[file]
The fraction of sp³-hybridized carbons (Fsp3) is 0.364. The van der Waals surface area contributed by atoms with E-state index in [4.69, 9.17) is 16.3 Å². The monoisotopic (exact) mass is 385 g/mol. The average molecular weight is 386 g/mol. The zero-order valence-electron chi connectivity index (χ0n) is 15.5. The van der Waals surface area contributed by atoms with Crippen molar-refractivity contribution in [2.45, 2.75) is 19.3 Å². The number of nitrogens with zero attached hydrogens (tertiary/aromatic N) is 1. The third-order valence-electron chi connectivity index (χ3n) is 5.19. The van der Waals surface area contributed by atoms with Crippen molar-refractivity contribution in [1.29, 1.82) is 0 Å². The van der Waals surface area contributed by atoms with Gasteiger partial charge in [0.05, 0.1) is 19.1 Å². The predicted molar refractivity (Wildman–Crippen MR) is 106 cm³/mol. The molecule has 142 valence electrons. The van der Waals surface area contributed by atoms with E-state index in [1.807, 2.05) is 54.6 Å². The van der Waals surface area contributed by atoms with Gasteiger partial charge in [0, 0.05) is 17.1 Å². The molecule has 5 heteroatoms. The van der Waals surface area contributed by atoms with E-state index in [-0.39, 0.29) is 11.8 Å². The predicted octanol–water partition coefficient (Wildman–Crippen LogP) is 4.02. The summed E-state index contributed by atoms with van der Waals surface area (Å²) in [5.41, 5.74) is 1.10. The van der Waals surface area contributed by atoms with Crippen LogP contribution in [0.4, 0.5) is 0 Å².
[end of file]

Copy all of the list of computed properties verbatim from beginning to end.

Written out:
The fraction of sp³-hybridized carbons (Fsp3) is 0.364. The van der Waals surface area contributed by atoms with E-state index in [4.69, 9.17) is 16.3 Å². The monoisotopic (exact) mass is 385 g/mol. The average molecular weight is 386 g/mol. The zero-order valence-electron chi connectivity index (χ0n) is 15.5. The van der Waals surface area contributed by atoms with Crippen molar-refractivity contribution in [2.45, 2.75) is 19.3 Å². The number of nitrogens with zero attached hydrogens (tertiary/aromatic N) is 1. The third-order valence-electron chi connectivity index (χ3n) is 5.19. The van der Waals surface area contributed by atoms with Crippen molar-refractivity contribution in [1.29, 1.82) is 0 Å². The van der Waals surface area contributed by atoms with Gasteiger partial charge in [0.05, 0.1) is 19.1 Å². The predicted molar refractivity (Wildman–Crippen MR) is 106 cm³/mol. The molecule has 142 valence electrons. The van der Waals surface area contributed by atoms with E-state index in [1.807, 2.05) is 54.6 Å². The van der Waals surface area contributed by atoms with Gasteiger partial charge in [0, 0.05) is 17.1 Å². The molecule has 5 heteroatoms. The van der Waals surface area contributed by atoms with E-state index in [-0.39, 0.29) is 11.8 Å². The predicted octanol–water partition coefficient (Wildman–Crippen LogP) is 4.02. The summed E-state index contributed by atoms with van der Waals surface area (Å²) in [5.41, 5.74) is 1.10. The van der Waals surface area contributed by atoms with Crippen LogP contribution in [0.4, 0.5) is 0 Å².